HNS and NES peptides block HuR shuttling and alter HuR interaction with poly(A)+ RNA.

To explore the in vivo pathway(s) responsible for HuR nucleocytoplasmic shuttling, we used AP peptides in the heterokaryon assay (63) with HeLa cells expressing HuR-Flag (38). Simultaneous exposure to AP-HNS and AP-NES completely blocked HuR movement (Fig. 2, panel 12). Individually, these peptides showed only a very weak (AP-HNS, panel 4) or no effect (AP-NES, panel 8) on HuR appearance in the mouse nucleus. In control experiments, we observed HuR shuttling without any treatment (panel 2) or in the presence of AP-scHNS (panel 6), AP-mNES (panel 10), or a combination of these two peptides (panel 14). These observations suggest the existence of two and only two pathways for HuR nuclear export under the conditions assayed.

Figure 2

The AP-HNS and AP-NES peptides together inhibit HuR nucleocytoplasmic shuttling. Treatment with the indicated AP peptide(s) and the heterokaryon assay were performed as described inFig. 1C, after transfection of HeLa cells with the Flag-HuR plasmid (40). Panels 1 and 2 show a heterokaryon not treated with peptide.

To determine the involvement of these two pathways in the potential function of HuR as an adapter protein for the export of ARE-containing mRNAs, we first performed in vivo UV cross linking on HeLa cells (64) in the presence or absence of AP peptides (Fig. 3). The covalent attachment of HuR and hnRNP A1 to poly(A)+ RNA isolated from the nuclear and cytoplasmic fractions was demonstrated by probing immunoblots with monoclonal antibodies to HuR (44) and hnRNP A1 (17). In the absence of peptides, HuR cross linked to poly(A)+ RNA only in the cytoplasmic compartment (Fig. 3, compare lanes 4 and 5), as observed previously (44). Together, the AP-HNS and the AP-NES peptides led to a complete shift of HuR interactions to nuclear poly(A)+ RNA (lanes 14 and 15), whereas individually these two peptides induced only a partial shift from the cytoplasm to the nucleus (lanes 6 and 7 and 10 and 11). Neither the AP-scHNS, AP-mNES, nor AP-M9 peptide, alone or in combination, affected HuR cross linking (lanes 8 and 9, 12 and 13, 16 and 17, and 18 and 19). These peptide inhibitors had no effect on hnRNP A1 association with poly(A)+ RNA, which remained completely nuclear (lanes 4 to 19). These results are compatible with the idea that HuR normally binds its target mRNAs just before exit from the nucleus (44); if its export is blocked by peptides, HuR is seen cross linked to nuclear poly(A)+ RNA. Thus, HuR could be an adapter protein escorting at least some ARE-containing mRNAs from the nucleus to the cytoplasm using both the NES-dependent and HNS-dependent pathways.

Figure 3

The AP-HNS and AP-NES peptides together shift HuR interactions with poly(A)+ RNA from the cytoplasm to the nucleus. HeLa cells were incubated in the absence (lanes 2 to 5) or the presence of the indicated AP peptides (lanes 6 to 19) and exposed (lanes 4 to 19) or not (lanes 2 and 3) to UV light, and proteins cross linked to poly(A)+ RNA in the cytoplasmic (C) and nuclear (N) fractions (17,64) were detected by Western blot (44). Lanes labeled (−) were treated with neither UV light nor AP peptide. TE (lane 1) shows total extract from 1/100 the number of cells analyzed in the C + N lanes.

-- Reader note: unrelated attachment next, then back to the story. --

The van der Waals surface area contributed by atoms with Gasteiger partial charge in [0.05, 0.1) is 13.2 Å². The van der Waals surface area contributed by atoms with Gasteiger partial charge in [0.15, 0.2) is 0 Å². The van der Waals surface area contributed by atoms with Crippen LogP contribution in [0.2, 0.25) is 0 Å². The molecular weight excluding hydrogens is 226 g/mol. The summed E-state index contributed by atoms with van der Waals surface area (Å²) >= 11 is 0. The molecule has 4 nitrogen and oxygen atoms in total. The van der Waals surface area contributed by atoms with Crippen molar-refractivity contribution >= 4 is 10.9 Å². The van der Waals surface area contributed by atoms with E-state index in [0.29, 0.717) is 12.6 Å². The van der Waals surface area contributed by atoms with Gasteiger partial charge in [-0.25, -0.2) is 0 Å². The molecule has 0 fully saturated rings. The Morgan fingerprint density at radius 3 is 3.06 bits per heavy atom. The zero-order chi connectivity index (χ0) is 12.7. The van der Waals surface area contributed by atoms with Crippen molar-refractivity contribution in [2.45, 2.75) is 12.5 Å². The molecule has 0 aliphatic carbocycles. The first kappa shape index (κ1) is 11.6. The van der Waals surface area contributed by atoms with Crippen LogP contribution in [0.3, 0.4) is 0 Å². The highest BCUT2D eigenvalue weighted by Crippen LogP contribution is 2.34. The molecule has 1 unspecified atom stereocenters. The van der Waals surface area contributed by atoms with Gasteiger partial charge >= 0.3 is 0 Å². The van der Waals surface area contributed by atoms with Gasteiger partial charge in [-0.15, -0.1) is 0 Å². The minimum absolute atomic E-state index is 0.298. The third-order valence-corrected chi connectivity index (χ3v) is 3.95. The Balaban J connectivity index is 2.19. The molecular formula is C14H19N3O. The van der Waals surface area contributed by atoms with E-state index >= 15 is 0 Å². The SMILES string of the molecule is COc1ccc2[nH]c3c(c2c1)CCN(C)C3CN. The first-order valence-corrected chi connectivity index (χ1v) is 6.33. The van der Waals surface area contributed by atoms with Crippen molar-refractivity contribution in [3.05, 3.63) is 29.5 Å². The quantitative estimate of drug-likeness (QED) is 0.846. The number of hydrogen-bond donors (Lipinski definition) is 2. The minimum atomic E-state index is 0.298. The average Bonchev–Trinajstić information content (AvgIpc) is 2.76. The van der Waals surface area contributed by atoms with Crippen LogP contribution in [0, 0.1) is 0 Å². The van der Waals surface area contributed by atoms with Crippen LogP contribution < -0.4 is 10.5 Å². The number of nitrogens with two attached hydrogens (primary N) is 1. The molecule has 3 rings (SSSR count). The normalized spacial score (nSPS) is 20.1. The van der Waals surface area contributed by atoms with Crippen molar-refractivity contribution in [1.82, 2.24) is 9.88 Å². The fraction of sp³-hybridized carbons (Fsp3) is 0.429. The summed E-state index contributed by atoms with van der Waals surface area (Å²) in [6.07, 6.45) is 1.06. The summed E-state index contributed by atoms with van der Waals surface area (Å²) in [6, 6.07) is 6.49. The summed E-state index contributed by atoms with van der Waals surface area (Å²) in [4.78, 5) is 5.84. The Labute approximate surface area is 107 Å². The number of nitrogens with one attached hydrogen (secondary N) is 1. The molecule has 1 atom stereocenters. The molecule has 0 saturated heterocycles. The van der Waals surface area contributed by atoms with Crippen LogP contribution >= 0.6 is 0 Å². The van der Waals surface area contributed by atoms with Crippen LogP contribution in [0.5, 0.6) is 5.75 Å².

Selective peptide inhibition of c-fos and DHFR mRNA export.

The c-fos ERG mRNA is an ARE-containing message that binds HuR (37, 39,45–47). HeLa cells were serum stimulated to increase their c-fos production to detectable levels (65) and treated with AP peptides. Visualization ofc-fos mRNA by in situ hybridization (Fig. 4) revealed that the same two peptides that inhibit HuR shuttling and shift its binding to only nuclear poly(A)+ RNA lead to complete sequestration ofc-fos mRNA in the nucleus (panel 5). AP-HNS alone had only a slight effect on c-fos cellular distribution (panel 1), whereas AP-NES induced substantial, but not complete retention of c-fos mRNA in the nucleus (panel 3). The AP-scHNS, AP-mNES, AP-M9, and AP-scM9 peptides served as negative controls (panels 2, 4, and 6 to 8). This inhibition provides evidence that both the HNS- and NES-dependent pathways are involved inc-fos mRNA nuclear export, with a preference for the NES-dependent route.

Figure 4

Selective inhibition of c-fosand DHFR mRNA export by AP peptides. HeLa cells were induced forc-fos expression (81) (panels 1 to 8) or not (panels 9 to 20), treated with the indicated AP peptide or a mixture of two peptides for 4 hours as described in Fig. 1B, fixed, and subjected to in situ hybridization (61) with antisense probes for c-fos, DHFR, or oligo(dT)40 (82). A mixture of NES, HNS, and M9 peptides produced the same poly(A)+ pattern as in panel 19 (M9 alone) (57).

In contrast to c-fos mRNA, the nuclear retention of DHFR mRNA requires only a single AP peptide. Complete blockage of DHFR mRNA export with AP-M9 (Fig. 4, panel 11) confirms for mammalian cells earlier experiments in Xenopus oocytes showing the involvement of hnRNP A1 (21). The control AP-HNS, AP-NES, and AP-scM9 peptides had no effect on DHFR mRNA cellular localization (panels 9, 10, and 12).

Because the peptides appeared so selective in their inhibition of the export of particular mRNAs, we also assessed the distribution of total poly(A)+ RNA using an oligo(dT) probe (Fig. 4, panels 13 to 20). Previously, blocking the CRM1 pathway with LMB was observed to have no effect on poly(A)+ RNA cellular distribution (43). The observation that no single peptide or even combinations of two peptides (panels 17 and 18) substantially lowered the cytoplasmic signal argues that multiple pathways contribute to the nuclear export of mammalian mRNAs.

The HNS domain of HuR exhibits a heat-sensitive interaction with transportin 2.